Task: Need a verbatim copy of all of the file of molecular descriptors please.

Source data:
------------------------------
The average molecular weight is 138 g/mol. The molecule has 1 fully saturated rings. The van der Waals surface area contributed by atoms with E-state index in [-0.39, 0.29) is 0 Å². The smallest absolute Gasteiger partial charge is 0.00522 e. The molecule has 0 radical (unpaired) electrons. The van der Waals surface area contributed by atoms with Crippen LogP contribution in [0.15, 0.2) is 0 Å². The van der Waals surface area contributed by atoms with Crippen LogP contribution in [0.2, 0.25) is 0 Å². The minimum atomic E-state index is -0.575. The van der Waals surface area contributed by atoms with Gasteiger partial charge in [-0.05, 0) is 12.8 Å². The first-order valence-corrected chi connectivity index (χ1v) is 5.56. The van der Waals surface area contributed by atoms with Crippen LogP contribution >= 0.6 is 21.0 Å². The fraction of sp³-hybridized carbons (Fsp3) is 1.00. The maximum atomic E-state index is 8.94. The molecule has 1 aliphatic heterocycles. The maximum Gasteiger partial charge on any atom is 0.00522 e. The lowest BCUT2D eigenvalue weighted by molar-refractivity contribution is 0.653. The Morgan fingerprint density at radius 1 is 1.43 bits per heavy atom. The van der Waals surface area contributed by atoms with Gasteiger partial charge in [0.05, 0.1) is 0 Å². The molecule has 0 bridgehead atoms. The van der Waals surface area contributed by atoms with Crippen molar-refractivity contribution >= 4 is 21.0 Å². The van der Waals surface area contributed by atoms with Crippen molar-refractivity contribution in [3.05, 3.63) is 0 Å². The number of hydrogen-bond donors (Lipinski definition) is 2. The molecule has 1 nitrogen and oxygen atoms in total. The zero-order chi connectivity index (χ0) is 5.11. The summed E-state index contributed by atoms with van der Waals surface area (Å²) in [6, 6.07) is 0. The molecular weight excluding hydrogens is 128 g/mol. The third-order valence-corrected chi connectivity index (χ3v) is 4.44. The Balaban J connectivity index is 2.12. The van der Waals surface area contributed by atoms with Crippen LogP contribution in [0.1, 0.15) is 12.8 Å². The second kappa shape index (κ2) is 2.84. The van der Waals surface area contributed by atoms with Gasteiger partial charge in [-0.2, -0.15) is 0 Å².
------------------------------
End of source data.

The average molecular weight is 138 g/mol. The molecule has 1 fully saturated rings. The van der Waals surface area contributed by atoms with E-state index in [-0.39, 0.29) is 0 Å². The smallest absolute Gasteiger partial charge is 0.00522 e. The molecule has 0 radical (unpaired) electrons. The van der Waals surface area contributed by atoms with Crippen LogP contribution in [0.15, 0.2) is 0 Å². The van der Waals surface area contributed by atoms with Crippen LogP contribution in [0.2, 0.25) is 0 Å². The minimum atomic E-state index is -0.575. The van der Waals surface area contributed by atoms with Gasteiger partial charge in [-0.05, 0) is 12.8 Å². The first-order valence-corrected chi connectivity index (χ1v) is 5.56. The van der Waals surface area contributed by atoms with Crippen LogP contribution >= 0.6 is 21.0 Å². The fraction of sp³-hybridized carbons (Fsp3) is 1.00. The maximum atomic E-state index is 8.94. The molecule has 1 aliphatic heterocycles. The maximum Gasteiger partial charge on any atom is 0.00522 e. The lowest BCUT2D eigenvalue weighted by molar-refractivity contribution is 0.653. The Morgan fingerprint density at radius 1 is 1.43 bits per heavy atom. The van der Waals surface area contributed by atoms with Gasteiger partial charge in [0.05, 0.1) is 0 Å². The molecule has 0 bridgehead atoms. The van der Waals surface area contributed by atoms with Crippen molar-refractivity contribution >= 4 is 21.0 Å². The van der Waals surface area contributed by atoms with Crippen molar-refractivity contribution in [3.05, 3.63) is 0 Å². The number of hydrogen-bond donors (Lipinski definition) is 2. The molecule has 1 nitrogen and oxygen atoms in total. The zero-order chi connectivity index (χ0) is 5.11. The summed E-state index contributed by atoms with van der Waals surface area (Å²) in [6, 6.07) is 0. The molecular weight excluding hydrogens is 128 g/mol. The third-order valence-corrected chi connectivity index (χ3v) is 4.44. The Balaban J connectivity index is 2.12. The van der Waals surface area contributed by atoms with Crippen LogP contribution in [0.1, 0.15) is 12.8 Å². The second kappa shape index (κ2) is 2.84. The van der Waals surface area contributed by atoms with Gasteiger partial charge in [-0.2, -0.15) is 0 Å².